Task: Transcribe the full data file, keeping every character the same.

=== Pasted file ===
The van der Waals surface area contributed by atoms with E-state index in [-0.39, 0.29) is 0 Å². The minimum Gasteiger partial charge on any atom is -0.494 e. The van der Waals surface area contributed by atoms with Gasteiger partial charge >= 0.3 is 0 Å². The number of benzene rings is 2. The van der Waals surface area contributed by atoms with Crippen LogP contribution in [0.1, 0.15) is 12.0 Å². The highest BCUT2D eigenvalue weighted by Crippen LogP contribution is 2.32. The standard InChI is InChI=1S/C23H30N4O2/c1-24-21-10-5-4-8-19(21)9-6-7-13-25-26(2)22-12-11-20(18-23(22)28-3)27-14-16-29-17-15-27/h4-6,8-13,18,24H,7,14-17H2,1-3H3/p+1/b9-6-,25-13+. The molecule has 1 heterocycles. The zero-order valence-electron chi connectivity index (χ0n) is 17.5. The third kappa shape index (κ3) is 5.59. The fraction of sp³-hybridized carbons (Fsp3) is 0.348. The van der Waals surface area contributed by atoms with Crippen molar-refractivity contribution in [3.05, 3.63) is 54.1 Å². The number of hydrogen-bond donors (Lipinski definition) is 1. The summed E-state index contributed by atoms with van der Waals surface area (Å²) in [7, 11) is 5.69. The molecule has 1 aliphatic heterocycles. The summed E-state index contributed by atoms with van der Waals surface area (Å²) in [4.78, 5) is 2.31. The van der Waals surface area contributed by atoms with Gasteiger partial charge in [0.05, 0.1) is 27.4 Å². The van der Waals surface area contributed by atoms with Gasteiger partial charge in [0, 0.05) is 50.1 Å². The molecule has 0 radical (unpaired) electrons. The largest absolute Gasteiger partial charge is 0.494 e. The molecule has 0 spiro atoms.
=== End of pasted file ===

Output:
The van der Waals surface area contributed by atoms with E-state index in [-0.39, 0.29) is 0 Å². The minimum Gasteiger partial charge on any atom is -0.494 e. The van der Waals surface area contributed by atoms with Gasteiger partial charge >= 0.3 is 0 Å². The number of benzene rings is 2. The van der Waals surface area contributed by atoms with Crippen LogP contribution in [0.1, 0.15) is 12.0 Å². The highest BCUT2D eigenvalue weighted by Crippen LogP contribution is 2.32. The standard InChI is InChI=1S/C23H30N4O2/c1-24-21-10-5-4-8-19(21)9-6-7-13-25-26(2)22-12-11-20(18-23(22)28-3)27-14-16-29-17-15-27/h4-6,8-13,18,24H,7,14-17H2,1-3H3/p+1/b9-6-,25-13+. The molecule has 1 heterocycles. The zero-order valence-electron chi connectivity index (χ0n) is 17.5. The third kappa shape index (κ3) is 5.59. The fraction of sp³-hybridized carbons (Fsp3) is 0.348. The van der Waals surface area contributed by atoms with Crippen molar-refractivity contribution in [3.05, 3.63) is 54.1 Å². The number of hydrogen-bond donors (Lipinski definition) is 1. The summed E-state index contributed by atoms with van der Waals surface area (Å²) in [7, 11) is 5.69. The molecule has 1 aliphatic heterocycles. The summed E-state index contributed by atoms with van der Waals surface area (Å²) in [4.78, 5) is 2.31. The van der Waals surface area contributed by atoms with Gasteiger partial charge in [0.05, 0.1) is 27.4 Å². The van der Waals surface area contributed by atoms with Gasteiger partial charge in [0, 0.05) is 50.1 Å². The molecule has 0 radical (unpaired) electrons. The largest absolute Gasteiger partial charge is 0.494 e. The molecule has 0 spiro atoms.